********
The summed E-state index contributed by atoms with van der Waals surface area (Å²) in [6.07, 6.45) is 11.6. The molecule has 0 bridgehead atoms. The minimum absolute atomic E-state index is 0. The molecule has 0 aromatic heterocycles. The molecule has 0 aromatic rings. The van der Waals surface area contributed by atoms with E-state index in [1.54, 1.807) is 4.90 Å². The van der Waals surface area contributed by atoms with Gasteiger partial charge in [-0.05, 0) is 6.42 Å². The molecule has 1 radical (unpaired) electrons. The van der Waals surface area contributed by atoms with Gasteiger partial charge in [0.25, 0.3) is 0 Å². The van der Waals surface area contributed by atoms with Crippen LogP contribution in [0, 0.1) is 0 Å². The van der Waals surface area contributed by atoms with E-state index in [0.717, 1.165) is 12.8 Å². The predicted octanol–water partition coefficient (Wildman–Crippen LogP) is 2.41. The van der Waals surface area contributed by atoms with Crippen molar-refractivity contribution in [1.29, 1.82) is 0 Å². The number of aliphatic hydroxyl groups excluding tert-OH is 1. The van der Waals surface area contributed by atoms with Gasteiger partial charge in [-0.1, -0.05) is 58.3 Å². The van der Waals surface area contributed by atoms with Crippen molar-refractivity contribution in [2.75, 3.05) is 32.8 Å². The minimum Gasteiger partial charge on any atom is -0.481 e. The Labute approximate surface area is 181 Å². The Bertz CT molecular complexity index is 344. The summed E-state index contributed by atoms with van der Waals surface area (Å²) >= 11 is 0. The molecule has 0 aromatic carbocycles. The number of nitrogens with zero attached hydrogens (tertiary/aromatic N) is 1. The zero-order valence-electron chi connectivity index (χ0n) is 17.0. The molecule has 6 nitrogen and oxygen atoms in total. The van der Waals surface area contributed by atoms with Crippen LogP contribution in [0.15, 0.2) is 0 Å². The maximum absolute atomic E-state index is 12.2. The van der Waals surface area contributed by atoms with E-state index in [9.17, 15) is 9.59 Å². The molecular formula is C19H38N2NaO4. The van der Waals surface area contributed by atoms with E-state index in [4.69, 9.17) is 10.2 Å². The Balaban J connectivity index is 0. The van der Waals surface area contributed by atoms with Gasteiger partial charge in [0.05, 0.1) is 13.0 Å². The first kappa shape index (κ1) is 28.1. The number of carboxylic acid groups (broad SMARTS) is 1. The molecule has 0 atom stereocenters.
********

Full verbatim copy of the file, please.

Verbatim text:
The summed E-state index contributed by atoms with van der Waals surface area (Å²) in [6.07, 6.45) is 11.6. The molecule has 0 bridgehead atoms. The minimum absolute atomic E-state index is 0. The molecule has 0 aromatic heterocycles. The molecule has 0 aromatic rings. The van der Waals surface area contributed by atoms with E-state index in [1.54, 1.807) is 4.90 Å². The van der Waals surface area contributed by atoms with Gasteiger partial charge in [-0.05, 0) is 6.42 Å². The molecule has 1 radical (unpaired) electrons. The van der Waals surface area contributed by atoms with Gasteiger partial charge in [0.25, 0.3) is 0 Å². The van der Waals surface area contributed by atoms with Crippen LogP contribution in [0, 0.1) is 0 Å². The van der Waals surface area contributed by atoms with E-state index in [0.717, 1.165) is 12.8 Å². The predicted octanol–water partition coefficient (Wildman–Crippen LogP) is 2.41. The van der Waals surface area contributed by atoms with Crippen molar-refractivity contribution in [1.29, 1.82) is 0 Å². The number of aliphatic hydroxyl groups excluding tert-OH is 1. The van der Waals surface area contributed by atoms with Gasteiger partial charge in [-0.1, -0.05) is 58.3 Å². The van der Waals surface area contributed by atoms with Crippen molar-refractivity contribution in [2.75, 3.05) is 32.8 Å². The minimum Gasteiger partial charge on any atom is -0.481 e. The Labute approximate surface area is 181 Å². The Bertz CT molecular complexity index is 344. The summed E-state index contributed by atoms with van der Waals surface area (Å²) >= 11 is 0. The molecule has 0 aromatic carbocycles. The number of nitrogens with zero attached hydrogens (tertiary/aromatic N) is 1. The zero-order valence-electron chi connectivity index (χ0n) is 17.0. The molecule has 6 nitrogen and oxygen atoms in total. The van der Waals surface area contributed by atoms with Crippen LogP contribution in [0.15, 0.2) is 0 Å². The maximum absolute atomic E-state index is 12.2. The van der Waals surface area contributed by atoms with E-state index in [9.17, 15) is 9.59 Å². The molecular formula is C19H38N2NaO4. The van der Waals surface area contributed by atoms with E-state index in [4.69, 9.17) is 10.2 Å². The Balaban J connectivity index is 0. The van der Waals surface area contributed by atoms with Gasteiger partial charge in [0.05, 0.1) is 13.0 Å². The first kappa shape index (κ1) is 28.1. The number of carboxylic acid groups (broad SMARTS) is 1. The molecule has 0 atom stereocenters.